Wednesday, November 18, 2015

Bad Photos of a Good Bird (17Nov2015)

What is better than good pics of a bad bird?  Well I think maybe bad pics of a good bird.  I am primarily a birder first and photographer second.  I had to do a quick work trip to Gilroy, CA but of course I was able to get a couple hours of birding in. I brought the old crusher because I did not want to lug the good one for just a couple hours of birding.  

My biggest issue was trying to figure out what bird to target.  There are still plenty of lifers that I could get in Cali, like Spotted Owl or Northern Pygmy Owl or many different alcids. However, after checking the rare bird alert I decided on Tropical Kingbird.  I have seen plenty in Costa Rica, and even one in Arizona but I never got a picture for the ABA region.  Plus the spot where the bird was hanging out is a place I have never been and was curious about.  In fact there is at least two Tropical Kingbirds in the area. The town is Watsonville which is just north of Monterrey.  So it was only a 25 min drive from Gilroy.  

Well once I got there it did not take long to find one of the birds.

Tropical Kingbird - greenish back, notched tail, long bill.

I really liked this community where the bird has settled.  It is actually called Shorebirds and is right on the beach.  It has a nice pond, some chaparral, a slough and nearby ag fields.  A birders paradise.
Only hitch, a small 1 bedroom condo is over half a million.  Ouch!

I can't believe how bad my old camera is.  I was pretty close to this bird.  With my new set up he would have been properly crushed.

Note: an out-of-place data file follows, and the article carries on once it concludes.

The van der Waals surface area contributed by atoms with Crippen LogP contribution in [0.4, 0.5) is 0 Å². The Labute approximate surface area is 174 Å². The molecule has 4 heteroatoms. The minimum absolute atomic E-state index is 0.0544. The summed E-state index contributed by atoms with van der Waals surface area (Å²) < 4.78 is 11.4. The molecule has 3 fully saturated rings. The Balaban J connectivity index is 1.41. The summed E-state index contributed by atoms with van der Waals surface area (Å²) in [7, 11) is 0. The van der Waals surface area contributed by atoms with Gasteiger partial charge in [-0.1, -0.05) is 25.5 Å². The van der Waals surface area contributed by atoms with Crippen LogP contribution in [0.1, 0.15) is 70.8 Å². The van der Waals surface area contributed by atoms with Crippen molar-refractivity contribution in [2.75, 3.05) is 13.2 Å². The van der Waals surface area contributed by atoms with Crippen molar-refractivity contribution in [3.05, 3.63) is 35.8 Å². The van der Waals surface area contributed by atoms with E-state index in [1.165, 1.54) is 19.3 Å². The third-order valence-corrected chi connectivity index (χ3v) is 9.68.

Next I headed to Elkhorn Slough at Moss Landing. Love this area of California.  Amazing birds, great surf, not too many people and no traffic.

Pelagic Cormorant

Long-billed Curlew

I could easily move there, but I am not about to be house poor for a little condo.  So I will have to live with short visits every now and again.


Friday, November 13, 2015

Purple People Eater (13Nov2015)

Hello birders,

Some random birds from the past couple days for you ravenous masses.

Ever get a bird that should be easy but for whatever reason you are struggling on it?  This next bird was that bird for me.

I guess it is a Savannah Sparrow but it just did not look like any I have seen before.

The first looks made it look like it had no yellow in the lores, and I know that some Savannahs will not have much yellow, but this was almost white. Also the chestnut coloring in the wing? And broad white streaks on back?

Look at that white feathering on the crown! Like the Donald of birds.

In the above pic I can see Savannah coming out.